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SarahBell

Remove All The Berries To Save Lives

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My friend is having a discussion elsewhere with someone who is planting to remove all the berries off Cuckoo Pint plants locally in order to save children being poisoned.

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My friend is having a discussion elsewhere with someone who is planting to remove all the berries off Cuckoo Pint plants locally in order to save children being poisoned.

I wasn't aware of it at the time, but my dad tells of himself and my mum removing deadly nightshade from the garden of a house we moved to when we were a youngish family.

Here I have deadly nightshade round the back, near both the blackberries and plums.

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My friend is having a discussion elsewhere with someone who is planting to remove all the berries off Cuckoo Pint plants locally in order to save children being poisoned.

Why don't they tell children not to eat strange berries? We knew it when I was young They are nature, and nice to see. I like the country. :blink: They probably taste like shit anyway. You could move them to Peckham, where there is no nature left. :wacko:

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I wasn't aware of it at the time, but my dad tells of himself and my mum removing deadly nightshade from the garden of a house we moved to when we were a youngish family.

Here I have deadly nightshade round the back, near both the blackberries and plums.

Pretty purple flowers but can be invasive

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.When I went "scrumping" for fruit as a kid, we could spot a raspberry from deadly nightshade. Also good exercise on the bicycle. ^_^

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It is illegal to allow ragwort to grow on your land, the penalties are comparable to those for growing cannabis.

Amazing that councils let ragwort grow on verges and roundabouts.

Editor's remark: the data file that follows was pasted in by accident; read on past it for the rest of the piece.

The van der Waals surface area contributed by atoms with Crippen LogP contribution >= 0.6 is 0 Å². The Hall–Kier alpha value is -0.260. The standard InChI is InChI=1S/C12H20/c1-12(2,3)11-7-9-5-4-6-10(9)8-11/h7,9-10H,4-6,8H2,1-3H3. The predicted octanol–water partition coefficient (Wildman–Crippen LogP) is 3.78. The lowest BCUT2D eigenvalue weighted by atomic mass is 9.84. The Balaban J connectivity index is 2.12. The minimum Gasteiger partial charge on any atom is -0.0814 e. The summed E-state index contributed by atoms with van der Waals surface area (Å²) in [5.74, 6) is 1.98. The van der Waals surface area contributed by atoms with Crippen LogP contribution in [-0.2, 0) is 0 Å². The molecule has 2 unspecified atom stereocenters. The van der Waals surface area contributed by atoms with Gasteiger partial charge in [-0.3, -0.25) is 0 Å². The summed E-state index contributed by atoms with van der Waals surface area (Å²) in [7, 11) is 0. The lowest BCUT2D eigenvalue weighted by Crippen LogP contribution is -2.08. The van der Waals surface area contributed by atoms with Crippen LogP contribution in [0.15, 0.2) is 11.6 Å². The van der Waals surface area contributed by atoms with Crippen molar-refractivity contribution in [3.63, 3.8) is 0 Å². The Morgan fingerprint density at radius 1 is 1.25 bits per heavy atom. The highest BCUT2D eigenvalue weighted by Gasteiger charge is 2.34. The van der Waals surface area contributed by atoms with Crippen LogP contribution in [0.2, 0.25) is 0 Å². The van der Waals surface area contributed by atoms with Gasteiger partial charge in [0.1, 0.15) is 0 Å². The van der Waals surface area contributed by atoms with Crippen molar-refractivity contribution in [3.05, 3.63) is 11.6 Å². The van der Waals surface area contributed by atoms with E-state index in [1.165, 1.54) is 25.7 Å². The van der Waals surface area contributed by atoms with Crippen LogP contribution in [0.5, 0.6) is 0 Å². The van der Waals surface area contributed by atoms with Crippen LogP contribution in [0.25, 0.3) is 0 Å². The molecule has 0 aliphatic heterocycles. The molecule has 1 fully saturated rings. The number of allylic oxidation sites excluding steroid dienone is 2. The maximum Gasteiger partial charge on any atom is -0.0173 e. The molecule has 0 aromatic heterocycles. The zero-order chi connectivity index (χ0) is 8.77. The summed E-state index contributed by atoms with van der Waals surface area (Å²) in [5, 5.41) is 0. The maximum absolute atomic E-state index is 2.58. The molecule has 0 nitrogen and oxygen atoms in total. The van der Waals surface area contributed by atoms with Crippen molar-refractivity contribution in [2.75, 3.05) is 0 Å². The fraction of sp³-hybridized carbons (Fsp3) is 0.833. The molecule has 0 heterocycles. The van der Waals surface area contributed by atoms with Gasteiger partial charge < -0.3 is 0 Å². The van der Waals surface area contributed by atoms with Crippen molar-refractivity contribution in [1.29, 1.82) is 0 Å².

(If you do pull any up, wear gloves, the toxins can be absorbed through skin).

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It is illegal to allow ragwort to grow on your land, the penalties are comparable to those for growing cannabis.

Amazing that councils let ragwort grow on verges and roundabouts.

(If you do pull any up, wear gloves, the toxins can be absorbed through skin).

I didn't know about ragwort. I believe it to be a common wild flower I have seen many times. I have never had any intent to eat it.

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Got to wrap everything in cotton wool. If you've got young children then keeping poisonous plants out of the garden probably makes sense, but in the wider area? Oh dear. Still, fits in with my favourite "society losing the plot" theme. There was a news story today about two people drowning in a waterfall they'd stupidly jumped in to (drink and drugs involved) and calls for warning signs to be put up as a result. For heaven's sake.

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I didn't know about ragwort. I believe it to be a common wild flower I have seen many times. I have never had any intent to eat it.

It is but it's also a big problem for livestock if it gets into fields.

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It is but it's also a big problem for livestock if it gets into fields.